It may be good that Gov. Arnold Schwarzenegger will call a special legislative session in September to consider revamping California's oppressive and volatile tax system. It could be bad news, too.

It's good to re-examine the state's conglomeration of tax laws that disproportionately rely on personal income and capital gains, whose volatile natures increase revenue during good economic times, but fall short of forecasts when the economy sours.

If merely stabilizing the flow of private money into the government by reducing some taxes and adding to others were the extent of this exercise, it still could be bad news. Any new tax burdens exhibit government's power to destroy.

We're skeptical that the tinkering can be limited to rearranging tax sources considering that the tinkerers are a panel of political appointees, tax-and-spend-minded legislators and a governor whose own views could be described as volatile. At the very first meeting in January of the appointed Commission on the 21st Century Economy, liberal members announced they didn't feel constrained to come up with "revenue neutral" ideas that result in no net tax increase.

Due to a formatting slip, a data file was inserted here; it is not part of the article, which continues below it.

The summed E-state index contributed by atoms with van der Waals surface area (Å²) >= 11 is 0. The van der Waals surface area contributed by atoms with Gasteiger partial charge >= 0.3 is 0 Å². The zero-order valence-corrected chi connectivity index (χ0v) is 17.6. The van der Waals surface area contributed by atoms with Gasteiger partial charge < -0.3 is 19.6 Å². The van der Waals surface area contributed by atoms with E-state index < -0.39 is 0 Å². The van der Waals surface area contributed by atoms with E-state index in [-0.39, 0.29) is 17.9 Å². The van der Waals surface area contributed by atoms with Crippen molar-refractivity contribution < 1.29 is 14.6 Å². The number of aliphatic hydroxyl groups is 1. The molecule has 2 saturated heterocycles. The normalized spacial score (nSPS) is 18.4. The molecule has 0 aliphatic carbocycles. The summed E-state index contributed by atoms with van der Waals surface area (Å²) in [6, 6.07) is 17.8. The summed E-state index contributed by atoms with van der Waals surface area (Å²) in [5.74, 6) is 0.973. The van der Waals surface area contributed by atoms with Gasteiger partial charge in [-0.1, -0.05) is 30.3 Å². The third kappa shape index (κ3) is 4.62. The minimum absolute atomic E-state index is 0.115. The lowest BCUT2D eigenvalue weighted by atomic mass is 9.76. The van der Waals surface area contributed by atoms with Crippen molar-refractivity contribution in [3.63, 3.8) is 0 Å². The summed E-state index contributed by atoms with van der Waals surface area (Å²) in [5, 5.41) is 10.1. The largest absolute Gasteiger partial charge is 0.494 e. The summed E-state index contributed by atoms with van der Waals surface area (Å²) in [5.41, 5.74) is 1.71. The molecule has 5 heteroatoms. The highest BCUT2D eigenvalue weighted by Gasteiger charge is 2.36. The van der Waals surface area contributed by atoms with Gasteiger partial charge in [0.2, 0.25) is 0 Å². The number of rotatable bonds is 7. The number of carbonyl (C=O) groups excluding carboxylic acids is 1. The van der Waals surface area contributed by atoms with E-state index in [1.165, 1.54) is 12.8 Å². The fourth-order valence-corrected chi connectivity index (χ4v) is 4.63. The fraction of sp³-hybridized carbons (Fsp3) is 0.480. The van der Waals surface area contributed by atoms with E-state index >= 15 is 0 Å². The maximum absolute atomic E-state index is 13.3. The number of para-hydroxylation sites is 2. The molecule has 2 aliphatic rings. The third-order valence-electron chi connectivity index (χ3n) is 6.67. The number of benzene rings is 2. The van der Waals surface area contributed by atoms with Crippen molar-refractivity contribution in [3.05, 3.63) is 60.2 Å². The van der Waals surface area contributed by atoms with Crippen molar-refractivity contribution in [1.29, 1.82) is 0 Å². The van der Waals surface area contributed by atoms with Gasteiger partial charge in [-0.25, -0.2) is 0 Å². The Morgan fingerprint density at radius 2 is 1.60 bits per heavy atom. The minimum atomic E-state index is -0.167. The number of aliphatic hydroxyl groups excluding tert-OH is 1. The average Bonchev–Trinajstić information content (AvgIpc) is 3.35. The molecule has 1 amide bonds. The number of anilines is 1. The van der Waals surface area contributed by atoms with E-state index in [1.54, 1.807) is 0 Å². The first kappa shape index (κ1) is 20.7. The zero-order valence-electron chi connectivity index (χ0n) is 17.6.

This is treacherous ground. As virtuous as it may be to smooth out dips and surges of taxes flowing into Sacramento it must not be a pretense to increase tax burdens. That temptation will be great.

We prefer that before tax reform, Sacramento establish a spending ceiling, perhaps based on this year's $85 billion level, or perhaps based on a calculation of annual population, personal income growth and/or inflation. Top priority should be to limit an ever-expanding government, and its ever-growing debt and ever-increasing payroll.
This is the ideal time to rethink not only how to feed government's appetite, but how to force it onto a healthy diet. Government's size and scope must be reduced before adjusting tax laws. A less-costly and less-expansive government will need fewer tax sources and less tax revenue. Then, attention can be turned to fair and equitable ways to apportion tax responsibilities.

If tax reform is driven by appetite there will be insatiable hunger for more of Californians' money. In that case, there never will be enough. Every penny collected will be spent, and more will be sought. It's time to curb the spending appetite.